|National Security:It propagates adverse perception of Bhutan among the Indian population potentially inviting thread to Bhutan’s security from outside.|
ABCDE Framework Analysis:
Rabi Benerjee the reporter of The Week has used his illegal trespassing into the minister’s enclave in Bhutan and the hospitality of the ministers he saw to cook up the story and to legitimize the false story.
His use of “Bhutan’s silence over Doklam issue is being perceived as blow to India,” indicates that most of articles were trying to build up his own perception while Bhutan wasn’t vocal outside its diplomacy in the media forums.
It was proven that the reporter has cooked up most of the quotes he made while he hasn’t got the answer he wants to hear. The articles all published online on August 27, 2017, were found to be baseless, inaccurate and fake. Besides local critics who found many holes in the story.
Many Indian journalists has criticized the story. Business Standard columnist Ajai Shukla has told the Bhutanese the articles were a most un-nuanced and one-sided reading of India Bhutan relations at a time when both countries are behaving with tact and sophistication, While the articles has alleged that Bhutan is cozying up to China, the Bhutanese has found out that Bhutan never had any plan for diplomatic ties with China while keeping low profile hoping for a peaceful resolution. Bhutan commented only with a welcome note later when the standoff ended.
The content was developed to propagate insecurity and doubt over Bhutan’s diplomacy among the general Indian population during the Doklam standoff crisis. Going by how the reporter trespassed and breached security protocols to get into the residential area of the ministers. The headlines and the quotes he cooked up was deliberately falsified to instigate doubt on Bhutanese diplomacy to encourage questioning of Bhutan’s commitment to India as its closest friend and an alley.
The reporter has gone to the extent of breaching the security protocol to get in touch with ministers to legitimize his cooked-up quotes and narratives while designing a very provocative cover design for the issue of The Week magazine that carried these stories.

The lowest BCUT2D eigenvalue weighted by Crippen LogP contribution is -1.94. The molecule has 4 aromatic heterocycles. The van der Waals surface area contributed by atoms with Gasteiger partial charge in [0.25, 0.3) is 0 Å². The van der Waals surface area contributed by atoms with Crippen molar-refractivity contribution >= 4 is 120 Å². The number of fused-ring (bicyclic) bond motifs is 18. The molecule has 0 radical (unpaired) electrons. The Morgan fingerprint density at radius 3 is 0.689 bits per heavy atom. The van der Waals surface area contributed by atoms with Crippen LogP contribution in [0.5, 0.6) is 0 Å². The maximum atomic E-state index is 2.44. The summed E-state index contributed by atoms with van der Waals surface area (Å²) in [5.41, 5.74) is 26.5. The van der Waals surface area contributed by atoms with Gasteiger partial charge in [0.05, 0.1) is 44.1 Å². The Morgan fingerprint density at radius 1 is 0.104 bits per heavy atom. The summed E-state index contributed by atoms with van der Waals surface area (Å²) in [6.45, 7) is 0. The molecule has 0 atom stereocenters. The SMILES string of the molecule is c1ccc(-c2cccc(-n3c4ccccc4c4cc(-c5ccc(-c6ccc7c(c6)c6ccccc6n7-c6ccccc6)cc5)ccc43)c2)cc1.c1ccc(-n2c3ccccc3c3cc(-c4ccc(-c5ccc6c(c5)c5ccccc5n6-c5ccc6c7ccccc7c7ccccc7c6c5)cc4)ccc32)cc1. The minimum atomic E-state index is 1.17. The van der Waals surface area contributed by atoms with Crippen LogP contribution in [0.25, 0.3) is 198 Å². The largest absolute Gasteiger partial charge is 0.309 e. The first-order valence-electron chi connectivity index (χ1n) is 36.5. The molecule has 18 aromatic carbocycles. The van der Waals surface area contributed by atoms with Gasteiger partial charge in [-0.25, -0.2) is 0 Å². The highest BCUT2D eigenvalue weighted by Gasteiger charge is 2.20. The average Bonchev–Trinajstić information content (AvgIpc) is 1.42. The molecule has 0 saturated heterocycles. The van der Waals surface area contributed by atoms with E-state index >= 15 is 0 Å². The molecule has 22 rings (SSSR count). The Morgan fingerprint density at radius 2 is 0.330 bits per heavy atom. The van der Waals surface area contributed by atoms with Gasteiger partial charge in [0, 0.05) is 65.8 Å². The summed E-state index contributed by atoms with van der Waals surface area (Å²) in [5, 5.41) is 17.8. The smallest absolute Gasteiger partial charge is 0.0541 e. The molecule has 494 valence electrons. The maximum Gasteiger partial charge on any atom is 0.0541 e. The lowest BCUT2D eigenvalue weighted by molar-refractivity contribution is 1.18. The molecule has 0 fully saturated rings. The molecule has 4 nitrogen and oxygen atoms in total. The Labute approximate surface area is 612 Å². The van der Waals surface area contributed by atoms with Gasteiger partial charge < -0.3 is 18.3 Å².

The Doklam issues is a lingering security thread to Bhutan and the propagation of disinformation among the general public of an alley country will be a grave danger for Bhutan if the disinformation campaign ran by The Week and its reporter is taken seriously by its readers who would be the grassroot population of India. Luckily most of the Indian readers dismissed it as a fake and misleading story. One of the Indian commentators to The Bhutanese’s story said, “Dear Bhutanese brothers and sister, please don’t read Indian media and they are all corrupt.” Ultimately, the story proved that most of the Indian Media could not be trusted and relied on for information.
The Case has been identified as Influence Operation this is because several story the reporter and magazine published was purely developed with fabricated narrative and quotations building a verifiably false content with fake information aimed at propagating doubt and questions over Bhutanese diplomacy during the Doklam crisis to influence public perception among the Indian population over Bhutanese diplomacy and friendship.
As India and China became the headlines in the Doklam standoff crisis, Bhutan took a behind the scene role in the entire period of the standoff. It opened an opportunity for India to use the situation to generate questions on Bhutan’s commitment of friendship and trust of an alley to India.
The stories of The Week and its reporter tries to generate provocation through fake news and disinformation to invite discussion from both Bhutanese and Indian audiences which could offer a clue of the general perception of Indo-Bhutan relations at grassroots level and the perception of China as an option.
The Doklam crisis however ended without changes in the status quo and in peace with Bhutan playing a silent but a critical role in the resolve while The Week and its reporter’s publication did not make much adverse impact notably because the Indo-Bhutan friendship is well understood at the grassroot level of the populations of the two countries.